A guide to Google Tag Manager
In this article, we’re going to show you how to track your website’s performance with Google Tag Manager (GTM).
Do you think your website could be doing better? Are you blindly making updates to your site without reviewing the data?
Unfortunately, most people set up basic tracking initially and never look at it OR they don’t set it up at all.
Initially, the analytics dashboard can be quite daunting and this puts users off, but that shouldn’t stop you.
There are a number of reasons you want to set up tracking
- Saves you time and money understanding what is working
- If you’re paying a developer to upgrade your site, you want to be able to give them accurate and actionable instructions
- You may not have a problem with your website, if sales are down but you’re not getting any customers, this may be an indication that your marketing is not working
- We can track user journeys and see where the customer falls off
GTM is set up so that anyone can use it, even if you are not a techy person. There are more complex depths to it, and if you wish to explore these, there are a vast number of resources on the internet that can help you here.
Here’s how to step by step, for this example, we are going to use an Ecommerce Store.
Step 1: Start with the basics: Setting up GTM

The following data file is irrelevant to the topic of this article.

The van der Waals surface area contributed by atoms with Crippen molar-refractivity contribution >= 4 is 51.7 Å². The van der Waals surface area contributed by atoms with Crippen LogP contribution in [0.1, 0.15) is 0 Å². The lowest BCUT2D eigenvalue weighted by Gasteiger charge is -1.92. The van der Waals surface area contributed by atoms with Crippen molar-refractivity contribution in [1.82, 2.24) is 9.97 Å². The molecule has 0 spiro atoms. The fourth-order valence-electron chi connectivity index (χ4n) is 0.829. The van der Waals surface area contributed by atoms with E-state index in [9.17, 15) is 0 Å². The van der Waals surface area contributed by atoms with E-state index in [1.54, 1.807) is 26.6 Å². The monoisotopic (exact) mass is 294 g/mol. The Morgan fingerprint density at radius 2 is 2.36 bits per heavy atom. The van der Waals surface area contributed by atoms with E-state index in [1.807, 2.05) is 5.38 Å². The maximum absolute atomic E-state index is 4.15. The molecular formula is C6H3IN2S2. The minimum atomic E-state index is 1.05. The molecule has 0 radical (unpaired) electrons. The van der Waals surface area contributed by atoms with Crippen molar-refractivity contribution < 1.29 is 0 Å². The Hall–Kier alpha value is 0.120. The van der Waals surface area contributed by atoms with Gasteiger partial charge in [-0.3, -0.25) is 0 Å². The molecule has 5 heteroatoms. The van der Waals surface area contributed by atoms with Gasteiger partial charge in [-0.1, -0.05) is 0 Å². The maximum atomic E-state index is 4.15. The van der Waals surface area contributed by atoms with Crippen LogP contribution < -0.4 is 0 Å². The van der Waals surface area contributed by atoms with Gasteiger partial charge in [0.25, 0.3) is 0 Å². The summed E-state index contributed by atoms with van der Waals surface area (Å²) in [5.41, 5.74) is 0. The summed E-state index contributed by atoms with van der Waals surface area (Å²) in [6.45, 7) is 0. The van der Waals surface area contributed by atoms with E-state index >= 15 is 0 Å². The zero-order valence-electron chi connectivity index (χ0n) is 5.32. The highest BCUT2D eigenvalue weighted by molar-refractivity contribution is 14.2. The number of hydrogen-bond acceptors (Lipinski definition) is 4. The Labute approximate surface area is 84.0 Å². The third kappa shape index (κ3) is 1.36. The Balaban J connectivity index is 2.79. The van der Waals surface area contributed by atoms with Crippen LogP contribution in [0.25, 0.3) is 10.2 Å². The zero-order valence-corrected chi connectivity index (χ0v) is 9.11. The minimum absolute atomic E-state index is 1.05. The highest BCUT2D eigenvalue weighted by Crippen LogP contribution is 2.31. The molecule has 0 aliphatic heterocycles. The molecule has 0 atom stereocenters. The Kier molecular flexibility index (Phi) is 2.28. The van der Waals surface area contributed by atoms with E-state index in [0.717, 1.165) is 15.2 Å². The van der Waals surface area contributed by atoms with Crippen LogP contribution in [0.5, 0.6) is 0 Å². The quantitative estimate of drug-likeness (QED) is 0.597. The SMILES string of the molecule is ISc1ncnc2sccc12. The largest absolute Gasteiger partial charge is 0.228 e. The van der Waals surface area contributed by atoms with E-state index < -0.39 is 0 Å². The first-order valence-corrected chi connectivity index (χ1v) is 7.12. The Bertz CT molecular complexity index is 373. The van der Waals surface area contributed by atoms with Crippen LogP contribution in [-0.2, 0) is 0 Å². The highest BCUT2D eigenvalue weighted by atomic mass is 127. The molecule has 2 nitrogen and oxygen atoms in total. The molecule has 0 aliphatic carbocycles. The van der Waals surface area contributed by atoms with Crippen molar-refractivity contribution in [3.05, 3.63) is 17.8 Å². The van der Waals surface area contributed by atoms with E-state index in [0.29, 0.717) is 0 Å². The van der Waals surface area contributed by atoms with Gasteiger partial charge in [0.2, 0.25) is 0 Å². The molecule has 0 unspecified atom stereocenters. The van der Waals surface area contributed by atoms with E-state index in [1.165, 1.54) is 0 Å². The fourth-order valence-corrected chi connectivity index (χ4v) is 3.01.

Creating a GTM account for your website is fairly quick.
Follow the steps on the Google Tag Manager site by inputting your information.
Step 2: Next we want to get specific: Tracking Events + Pageviews
To get some actionable data, we need to start with tracking page views and events.
A common event to track is the purchase event. Other events like signup, cancellation, and upgrade can all be easily set up and tracked.
Here’s a tutorial on how to track events.
Once this is set up we can track the user’s journey all the way through and start guiding our other customers along this route.
The other standard piece of tracking every site should have setup is page view tracking.
Enhanced Ecommerce is certainly one of the finest reporting user interfaces that google analytics has to offer, they provide you with a fairly complete view into how users are interacting with your products.
Step 3: Actioning the data
Once you have tracking in place, you’re going to want to test and confirm its working correctly. We would recommend testing yourself with a dummy purchase. Note* this may only show up a day later in the dashboard.
Once you are happy everything is working we would recommend you let it run for a month to gather some data. Then allocate some time to review the data and see how your customers are interacting with your site. Which pages are being viewed most, and what device is the pages viewed on.
You can use tools to replicate the device and view how your customer will see the site.
We can then ask ourselves more valuable questions.
Why are they dropping off on a category page? Likely they can’t find what they want quickly, maybe you need to add some filtering options, or display more relevant data in your product grid.